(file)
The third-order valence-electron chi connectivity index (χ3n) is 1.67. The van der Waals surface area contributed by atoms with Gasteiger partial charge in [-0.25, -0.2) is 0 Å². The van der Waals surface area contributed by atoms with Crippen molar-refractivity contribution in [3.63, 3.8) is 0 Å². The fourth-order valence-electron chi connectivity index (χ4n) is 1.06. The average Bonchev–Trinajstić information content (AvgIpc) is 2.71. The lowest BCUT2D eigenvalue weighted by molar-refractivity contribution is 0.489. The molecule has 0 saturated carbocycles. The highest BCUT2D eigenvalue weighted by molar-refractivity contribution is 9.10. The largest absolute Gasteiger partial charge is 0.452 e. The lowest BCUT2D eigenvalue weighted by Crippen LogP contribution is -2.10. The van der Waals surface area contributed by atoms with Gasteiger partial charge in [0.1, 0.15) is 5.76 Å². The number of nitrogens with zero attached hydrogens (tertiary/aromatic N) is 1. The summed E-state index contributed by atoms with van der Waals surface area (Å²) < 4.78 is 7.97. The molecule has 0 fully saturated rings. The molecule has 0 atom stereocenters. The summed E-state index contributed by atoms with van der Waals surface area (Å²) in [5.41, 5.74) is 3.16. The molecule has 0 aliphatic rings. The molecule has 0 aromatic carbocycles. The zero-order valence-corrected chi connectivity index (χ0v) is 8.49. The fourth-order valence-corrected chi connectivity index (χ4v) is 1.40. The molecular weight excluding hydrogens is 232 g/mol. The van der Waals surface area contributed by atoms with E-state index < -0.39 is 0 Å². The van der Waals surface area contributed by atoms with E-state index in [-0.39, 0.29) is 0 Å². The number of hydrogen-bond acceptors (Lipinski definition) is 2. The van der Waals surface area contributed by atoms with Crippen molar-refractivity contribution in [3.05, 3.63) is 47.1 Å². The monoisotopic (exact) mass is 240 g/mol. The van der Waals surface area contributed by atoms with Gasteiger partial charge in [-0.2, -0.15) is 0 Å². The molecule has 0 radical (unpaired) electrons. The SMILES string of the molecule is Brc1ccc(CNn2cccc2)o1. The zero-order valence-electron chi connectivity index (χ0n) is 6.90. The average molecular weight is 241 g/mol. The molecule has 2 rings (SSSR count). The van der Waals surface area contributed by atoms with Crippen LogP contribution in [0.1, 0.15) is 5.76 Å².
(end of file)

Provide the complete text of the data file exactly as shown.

The third-order valence-electron chi connectivity index (χ3n) is 1.67. The van der Waals surface area contributed by atoms with Gasteiger partial charge in [-0.25, -0.2) is 0 Å². The van der Waals surface area contributed by atoms with Crippen molar-refractivity contribution in [3.63, 3.8) is 0 Å². The fourth-order valence-electron chi connectivity index (χ4n) is 1.06. The average Bonchev–Trinajstić information content (AvgIpc) is 2.71. The lowest BCUT2D eigenvalue weighted by molar-refractivity contribution is 0.489. The molecule has 0 saturated carbocycles. The highest BCUT2D eigenvalue weighted by molar-refractivity contribution is 9.10. The largest absolute Gasteiger partial charge is 0.452 e. The lowest BCUT2D eigenvalue weighted by Crippen LogP contribution is -2.10. The van der Waals surface area contributed by atoms with Gasteiger partial charge in [0.1, 0.15) is 5.76 Å². The number of nitrogens with zero attached hydrogens (tertiary/aromatic N) is 1. The summed E-state index contributed by atoms with van der Waals surface area (Å²) < 4.78 is 7.97. The molecule has 0 fully saturated rings. The molecule has 0 atom stereocenters. The summed E-state index contributed by atoms with van der Waals surface area (Å²) in [5.41, 5.74) is 3.16. The molecule has 0 aliphatic rings. The molecule has 0 aromatic carbocycles. The zero-order valence-corrected chi connectivity index (χ0v) is 8.49. The fourth-order valence-corrected chi connectivity index (χ4v) is 1.40. The molecular weight excluding hydrogens is 232 g/mol. The van der Waals surface area contributed by atoms with E-state index < -0.39 is 0 Å². The van der Waals surface area contributed by atoms with E-state index in [-0.39, 0.29) is 0 Å². The number of hydrogen-bond acceptors (Lipinski definition) is 2. The van der Waals surface area contributed by atoms with Crippen molar-refractivity contribution in [3.05, 3.63) is 47.1 Å². The monoisotopic (exact) mass is 240 g/mol. The van der Waals surface area contributed by atoms with Gasteiger partial charge in [-0.2, -0.15) is 0 Å². The molecule has 0 radical (unpaired) electrons. The SMILES string of the molecule is Brc1ccc(CNn2cccc2)o1. The zero-order valence-electron chi connectivity index (χ0n) is 6.90. The average molecular weight is 241 g/mol. The molecule has 2 rings (SSSR count). The van der Waals surface area contributed by atoms with Crippen LogP contribution in [0.1, 0.15) is 5.76 Å².